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mHealth

Expanding consumer demand for telehealth services is driving telehealth reimbursement policy reform. For that reason, telehealth clinicians wanting to provide and bill for services delivered to Medicaid recipients should do their due diligence. That means being cautious not to use nationally published policy guides as the sole source of truth for determining what is covered. Providers billing for services without making sure they are using up-to-date guidelines run the risk of having their claims denied or recouped on retrospective review.

Look in your purse, desk, and pocket, and you’ll be reminded of how our lives run on technology -- both personally and professionally. Nearly every industry has been affected by recent advancements in technology and data analysis, and healthcare in particular is poised to make some incredible improvements in patient care. In the next few years, patients can look forward to greater efficiency, more personalized care, and better data management—all thanks to technological advancements.

Looking back over 2017, we see a lot of reasons to be thankful. We want to share them with you, our friends and colleagues. You’re a big part of why we are thankful this year.

Here are some of the others:

  • In the March 14 edition of the journal Circulation, the American Heart Association published a Scientific Statement affirming the use of telemedicine in pediatric cardiology. “In most cases, the potential advantages of telemedicine in pediatric cardiology are numerous, including improving access to care, improving quality and saving lives,” the heart association stated. “In addition, this appears to be occurring with enhanced patient and practitioner satisfaction and cost-efficient medicine.”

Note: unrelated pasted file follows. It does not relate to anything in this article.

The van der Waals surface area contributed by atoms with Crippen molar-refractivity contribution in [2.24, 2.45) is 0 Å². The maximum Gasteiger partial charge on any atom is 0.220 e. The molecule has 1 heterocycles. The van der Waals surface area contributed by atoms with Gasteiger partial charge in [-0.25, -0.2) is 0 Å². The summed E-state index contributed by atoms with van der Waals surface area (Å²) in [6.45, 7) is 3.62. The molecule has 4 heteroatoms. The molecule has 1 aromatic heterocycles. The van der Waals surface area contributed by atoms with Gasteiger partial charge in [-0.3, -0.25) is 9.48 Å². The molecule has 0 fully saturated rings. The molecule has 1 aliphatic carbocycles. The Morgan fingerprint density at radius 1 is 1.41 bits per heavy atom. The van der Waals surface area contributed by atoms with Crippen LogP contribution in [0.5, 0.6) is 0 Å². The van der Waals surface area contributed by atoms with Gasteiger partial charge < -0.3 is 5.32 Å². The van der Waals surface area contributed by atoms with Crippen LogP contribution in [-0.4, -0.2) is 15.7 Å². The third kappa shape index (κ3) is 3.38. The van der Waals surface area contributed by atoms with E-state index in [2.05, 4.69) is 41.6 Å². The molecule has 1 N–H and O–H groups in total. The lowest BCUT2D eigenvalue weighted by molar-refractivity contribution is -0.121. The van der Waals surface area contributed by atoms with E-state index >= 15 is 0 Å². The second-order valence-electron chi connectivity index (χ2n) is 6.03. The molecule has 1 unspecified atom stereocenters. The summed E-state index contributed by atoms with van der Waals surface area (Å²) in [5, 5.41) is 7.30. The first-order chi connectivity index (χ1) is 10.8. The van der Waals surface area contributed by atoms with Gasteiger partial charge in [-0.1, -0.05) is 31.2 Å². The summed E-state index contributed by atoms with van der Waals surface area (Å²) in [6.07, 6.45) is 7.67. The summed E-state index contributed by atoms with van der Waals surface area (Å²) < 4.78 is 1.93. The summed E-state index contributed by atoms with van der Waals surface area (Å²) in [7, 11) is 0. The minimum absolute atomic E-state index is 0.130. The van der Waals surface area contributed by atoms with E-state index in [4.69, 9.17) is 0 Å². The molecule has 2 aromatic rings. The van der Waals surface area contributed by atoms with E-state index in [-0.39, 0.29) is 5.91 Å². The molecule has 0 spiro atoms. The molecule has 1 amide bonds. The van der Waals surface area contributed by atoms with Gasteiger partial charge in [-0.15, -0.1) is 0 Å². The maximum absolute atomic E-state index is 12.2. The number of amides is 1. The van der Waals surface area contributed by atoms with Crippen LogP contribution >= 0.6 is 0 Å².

• In April, the FDA approved telepathology for primary pathology diagnoses. Ronald S. Weinstein, MD, founding director of the Arizona Telemedicine Program (ATP), invented the technology 30 years earlier.

Among all the challenges that accompany a diagnosis of colon, rectal, or bladder cancer, learning to live with an ostomy can be the most difficult.

Now, the Arizona Telemedicine Program (ATP), The University of Arizona, and three other institutions – the University of Pennsylvania, the City of Hope/Beckman Research Institute, and Yale University – are taking part in a randomized clinical trial to see if telehealth can be effective in helping ostomy patients adjust to the lifestyle changes they face.

I recently had the honor to serve on a panel for the newly incorporated city of Stonecrest, Ga.; a long way from the Southwest, but you’d be surprised at the number of commonalities between the Southeast and Southwest regions of the country.

Ignore geography and weather – if you can – and think about demographics and population. Both regions have large states with significant portions that are very rural. Both regions also have large minority populations that live in both rural and urban sectors, and often have limited access to healthcare for a variety of reasons. They also have large populations that suffer from chronic medical conditions such as diabetes and heart disease that often go uncontrolled due in part to lack of ready access to healthcare and health education services.

Enter telemedicine.

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